Inflation is forcing some home builders to take it slow and raise prices

A contractor adjusts a floor joist while working on a home under construction in Elgin, Ill. Daniel Acker/Bloomberg

LOS ANGELES (AP) — Even in the hottest US housing market in more than a decade, new home construction has turned into a frustratingly uncertain and costly proposition for many home builders.

Rising costs and shortages of building materials and labor are rippling across the home building industry, which accounted for nearly 12 percent of all US home sales in July. Construction delays are common, prompting many builders to pump the brakes on the number of new homes they put up for sale. As building a new home gets more expensive, some of those costs are passed along to buyers.

Across the economy, prices have spiked this year amid shortages of manufactured goods and components, from cars and computer chips to paint and building materials. The Federal Reserve meets this week and officials’ outlook on when they might start raising interest rates could indicate how worried the Fed is about inflation.

The constraints on home builders are unwelcome news for home buyers, who are already facing historically low levels of resale homes on the market and record prices. Economists worry many first-time buyers are getting priced out of the market. The erosion in affordability is one reason the pace of home sales has been easing in recent months.

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At Sivage Homes in Albuquerque, N.M., the builder’s efforts to keep its construction on schedule are undercut almost daily by delays for everything from plumbing fixtures and windows to bathtubs and appliances.

“Nowadays, we literally could be sitting waiting 30 days, maybe even 60, for one thing or another,” said Mike Sivage, CEO. “I’ve been doing this since 1986. and I have to say I’ve never seen anything like this before.”

The pandemic set the stage for higher prices and shortages of construction products. Factories went idle temporarily and are now trying to catch up on production at the same time that demand has intensified due to an unexpectedly hot housing market and a surge in home remodeling.

Lumber futures jumped to an all-time high $1,670 per thousand board feet in May. They’ve since dropped to $634, about 10 percent higher than a year ago. Still, wholesale prices for a category of home building components that includes windows, roofing tiles, doors, and steel, increased 22 percent over the past 12 months, according to an analysis of Labor Department data conducted by the National Association of Home Builders. Before 2020, it was typical for such aggregate prices to rise a little more than 1 percent annually.

Any savings on lumber have yet to filter down to many builders, including Thomas James Homes, which operates in California, Washington state, and Colorado.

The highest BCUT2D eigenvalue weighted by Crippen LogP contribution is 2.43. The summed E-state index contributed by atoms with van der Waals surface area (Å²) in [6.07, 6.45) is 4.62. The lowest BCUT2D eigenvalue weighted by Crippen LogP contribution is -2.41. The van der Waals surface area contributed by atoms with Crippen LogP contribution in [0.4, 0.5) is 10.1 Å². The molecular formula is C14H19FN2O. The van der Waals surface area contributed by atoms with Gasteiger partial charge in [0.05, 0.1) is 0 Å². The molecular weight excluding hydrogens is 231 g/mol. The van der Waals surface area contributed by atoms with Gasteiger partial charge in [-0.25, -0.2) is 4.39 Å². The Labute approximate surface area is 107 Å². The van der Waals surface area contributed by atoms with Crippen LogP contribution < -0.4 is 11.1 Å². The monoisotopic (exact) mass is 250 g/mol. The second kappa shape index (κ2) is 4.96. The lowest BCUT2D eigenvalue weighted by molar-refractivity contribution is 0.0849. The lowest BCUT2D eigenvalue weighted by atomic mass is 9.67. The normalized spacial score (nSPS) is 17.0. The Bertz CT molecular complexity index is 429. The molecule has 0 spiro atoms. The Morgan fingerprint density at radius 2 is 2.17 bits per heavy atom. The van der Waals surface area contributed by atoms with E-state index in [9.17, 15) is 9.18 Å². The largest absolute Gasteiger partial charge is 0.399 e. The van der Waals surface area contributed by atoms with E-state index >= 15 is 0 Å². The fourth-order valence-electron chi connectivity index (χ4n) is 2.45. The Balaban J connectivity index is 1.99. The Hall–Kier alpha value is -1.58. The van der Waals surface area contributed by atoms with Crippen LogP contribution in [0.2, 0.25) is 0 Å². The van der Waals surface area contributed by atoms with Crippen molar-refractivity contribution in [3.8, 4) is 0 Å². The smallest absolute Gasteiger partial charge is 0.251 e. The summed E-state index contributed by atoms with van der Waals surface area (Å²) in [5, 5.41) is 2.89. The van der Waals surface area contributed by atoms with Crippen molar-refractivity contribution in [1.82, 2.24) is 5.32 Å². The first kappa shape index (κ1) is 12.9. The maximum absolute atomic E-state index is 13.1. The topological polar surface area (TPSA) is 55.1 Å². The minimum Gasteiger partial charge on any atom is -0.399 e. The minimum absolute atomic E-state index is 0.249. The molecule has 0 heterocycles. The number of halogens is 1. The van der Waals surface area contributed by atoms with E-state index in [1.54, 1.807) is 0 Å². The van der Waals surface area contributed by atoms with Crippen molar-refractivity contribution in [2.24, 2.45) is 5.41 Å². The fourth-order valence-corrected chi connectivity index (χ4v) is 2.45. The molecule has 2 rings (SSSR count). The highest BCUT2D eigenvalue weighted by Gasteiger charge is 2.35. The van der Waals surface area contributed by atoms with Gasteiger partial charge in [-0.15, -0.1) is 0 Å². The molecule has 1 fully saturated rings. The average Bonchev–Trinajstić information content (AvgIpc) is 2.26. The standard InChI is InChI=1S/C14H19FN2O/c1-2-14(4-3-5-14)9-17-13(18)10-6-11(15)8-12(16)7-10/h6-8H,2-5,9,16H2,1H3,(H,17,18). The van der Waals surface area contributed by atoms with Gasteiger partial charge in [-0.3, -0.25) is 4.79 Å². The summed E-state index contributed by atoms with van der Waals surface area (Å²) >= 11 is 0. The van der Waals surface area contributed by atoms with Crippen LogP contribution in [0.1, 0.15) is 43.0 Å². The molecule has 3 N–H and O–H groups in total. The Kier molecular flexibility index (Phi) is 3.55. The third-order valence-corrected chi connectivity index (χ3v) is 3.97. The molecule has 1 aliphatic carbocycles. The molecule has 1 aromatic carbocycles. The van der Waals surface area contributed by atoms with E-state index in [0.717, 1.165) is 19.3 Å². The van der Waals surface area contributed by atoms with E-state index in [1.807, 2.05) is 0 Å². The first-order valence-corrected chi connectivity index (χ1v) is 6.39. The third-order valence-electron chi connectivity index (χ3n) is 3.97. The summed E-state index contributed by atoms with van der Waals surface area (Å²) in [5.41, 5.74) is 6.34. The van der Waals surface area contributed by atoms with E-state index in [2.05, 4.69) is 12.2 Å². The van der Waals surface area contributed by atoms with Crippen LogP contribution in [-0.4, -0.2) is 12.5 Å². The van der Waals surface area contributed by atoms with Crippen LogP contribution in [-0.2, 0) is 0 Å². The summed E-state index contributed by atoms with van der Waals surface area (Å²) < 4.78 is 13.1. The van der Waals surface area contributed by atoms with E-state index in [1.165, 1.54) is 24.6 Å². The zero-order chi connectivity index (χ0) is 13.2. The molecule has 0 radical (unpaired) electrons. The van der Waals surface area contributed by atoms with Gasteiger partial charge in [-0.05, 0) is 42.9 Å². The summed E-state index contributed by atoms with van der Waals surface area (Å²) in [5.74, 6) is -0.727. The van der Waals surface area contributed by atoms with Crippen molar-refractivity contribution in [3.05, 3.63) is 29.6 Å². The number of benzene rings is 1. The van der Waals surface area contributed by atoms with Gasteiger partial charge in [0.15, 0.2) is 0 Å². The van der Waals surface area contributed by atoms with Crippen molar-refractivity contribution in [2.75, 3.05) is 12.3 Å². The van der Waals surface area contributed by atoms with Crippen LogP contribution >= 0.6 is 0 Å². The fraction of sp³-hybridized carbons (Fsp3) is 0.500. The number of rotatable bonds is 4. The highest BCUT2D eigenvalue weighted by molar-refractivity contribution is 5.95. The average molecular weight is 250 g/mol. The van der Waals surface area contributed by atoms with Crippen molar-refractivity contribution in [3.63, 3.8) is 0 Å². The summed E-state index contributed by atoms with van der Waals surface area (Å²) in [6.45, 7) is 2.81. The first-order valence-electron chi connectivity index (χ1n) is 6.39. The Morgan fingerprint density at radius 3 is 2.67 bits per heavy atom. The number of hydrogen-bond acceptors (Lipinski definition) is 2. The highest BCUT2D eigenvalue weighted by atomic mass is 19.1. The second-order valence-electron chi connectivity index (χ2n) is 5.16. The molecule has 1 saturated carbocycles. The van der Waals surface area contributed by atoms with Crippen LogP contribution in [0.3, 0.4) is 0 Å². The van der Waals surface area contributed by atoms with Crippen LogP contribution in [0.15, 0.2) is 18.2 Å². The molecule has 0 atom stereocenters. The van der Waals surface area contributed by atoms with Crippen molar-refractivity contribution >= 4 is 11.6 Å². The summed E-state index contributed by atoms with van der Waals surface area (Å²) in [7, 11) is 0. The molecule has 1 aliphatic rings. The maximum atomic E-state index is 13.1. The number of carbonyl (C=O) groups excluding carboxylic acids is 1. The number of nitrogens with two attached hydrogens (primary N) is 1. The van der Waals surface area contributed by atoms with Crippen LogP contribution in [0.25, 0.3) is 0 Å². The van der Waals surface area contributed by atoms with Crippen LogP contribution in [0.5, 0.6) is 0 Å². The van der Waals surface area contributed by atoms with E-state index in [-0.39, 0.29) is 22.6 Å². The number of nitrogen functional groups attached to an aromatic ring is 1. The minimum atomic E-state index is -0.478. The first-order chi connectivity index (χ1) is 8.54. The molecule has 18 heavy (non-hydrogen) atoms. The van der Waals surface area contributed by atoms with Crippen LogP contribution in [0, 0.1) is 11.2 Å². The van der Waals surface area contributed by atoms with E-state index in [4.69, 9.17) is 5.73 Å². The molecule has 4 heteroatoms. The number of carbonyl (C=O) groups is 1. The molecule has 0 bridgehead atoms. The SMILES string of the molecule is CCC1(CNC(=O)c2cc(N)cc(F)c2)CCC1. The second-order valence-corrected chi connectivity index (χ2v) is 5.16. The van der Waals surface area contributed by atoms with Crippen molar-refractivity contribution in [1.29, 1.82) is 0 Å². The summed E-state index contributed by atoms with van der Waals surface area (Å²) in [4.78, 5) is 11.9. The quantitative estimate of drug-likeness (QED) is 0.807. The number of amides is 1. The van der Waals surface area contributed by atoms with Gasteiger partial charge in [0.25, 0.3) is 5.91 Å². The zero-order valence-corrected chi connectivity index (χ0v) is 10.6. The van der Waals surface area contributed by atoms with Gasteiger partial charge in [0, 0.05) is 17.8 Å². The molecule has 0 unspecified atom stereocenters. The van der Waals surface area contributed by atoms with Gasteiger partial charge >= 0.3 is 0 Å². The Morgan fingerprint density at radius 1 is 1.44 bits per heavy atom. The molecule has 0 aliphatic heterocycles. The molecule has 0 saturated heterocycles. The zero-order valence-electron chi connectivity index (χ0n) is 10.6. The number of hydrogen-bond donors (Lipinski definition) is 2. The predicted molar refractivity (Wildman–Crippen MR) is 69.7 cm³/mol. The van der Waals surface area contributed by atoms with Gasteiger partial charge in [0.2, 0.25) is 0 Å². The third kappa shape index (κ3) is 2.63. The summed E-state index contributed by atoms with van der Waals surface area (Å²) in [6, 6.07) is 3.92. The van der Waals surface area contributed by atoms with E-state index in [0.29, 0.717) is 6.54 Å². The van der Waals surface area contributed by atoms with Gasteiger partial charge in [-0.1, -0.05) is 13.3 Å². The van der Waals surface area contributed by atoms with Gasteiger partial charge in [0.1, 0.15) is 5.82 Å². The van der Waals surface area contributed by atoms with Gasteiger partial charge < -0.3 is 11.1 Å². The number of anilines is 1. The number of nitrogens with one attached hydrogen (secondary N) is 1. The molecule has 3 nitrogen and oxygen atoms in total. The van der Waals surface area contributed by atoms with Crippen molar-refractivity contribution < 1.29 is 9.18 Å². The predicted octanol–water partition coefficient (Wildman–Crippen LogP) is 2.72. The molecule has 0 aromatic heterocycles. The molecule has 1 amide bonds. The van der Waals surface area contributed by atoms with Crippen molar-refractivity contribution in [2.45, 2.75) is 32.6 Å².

“The price we’re paying for lumber today is the same price we were paying 90 or 120 days ago,” said Jon Tattersall, the builder’s president, who noted his company’s overall building costs have increased about 30 percent since November.

Home buyers shouldn’t expect to see any discounts from falling lumber prices, either, because builders set their prices based largely on overall demand in the housing market. A signed contract for a home yet to be built typically includes an allowance for unexpected construction costs, but builders usually have to eat big increases and then pass them on to the next buyer.
“On our future ones, those are the ones we’re having to raise the costs on,” Tattersall said.

Higher building materials prices aren’t the only factor driving up builders’ costs. A chronic shortage of skilled construction workers has worsened during the pandemic, forcing builders to factor in higher labor costs.

Inflation is being felt across the economy. Consumer prices rose 5.3 percent in August from the same month a year ago. At the producer level, inflation jumped an even steeper 8.3 percent, the biggest annual gain on record.

The Federal Reserve has said it believes the surge in inflation will be temporary. For now, though, the rise in building materials costs and the lingering supply crunch are making everything from houses and apartments to commercial buildings more expensive.

To manage, many builders are slowing the rollout of new homes. Zonda Economics, a real estate data tracker, estimates some 85 percent of builders are intentionally limiting their sales.

Even with inflation, builders are benefiting from the hottest housing market in years. Demand for new homes has strengthened, while the number of existing US homes up for sale has fallen to historic lows, pushing prices higher.

The median price of a new home sold in July climbed 18.4 percent from a year earlier to $390,500, a high, according to the Commerce Department. For existing homes, the median price jumped 17.8 percent in July to $359,900, according to the National Association of Realtors.

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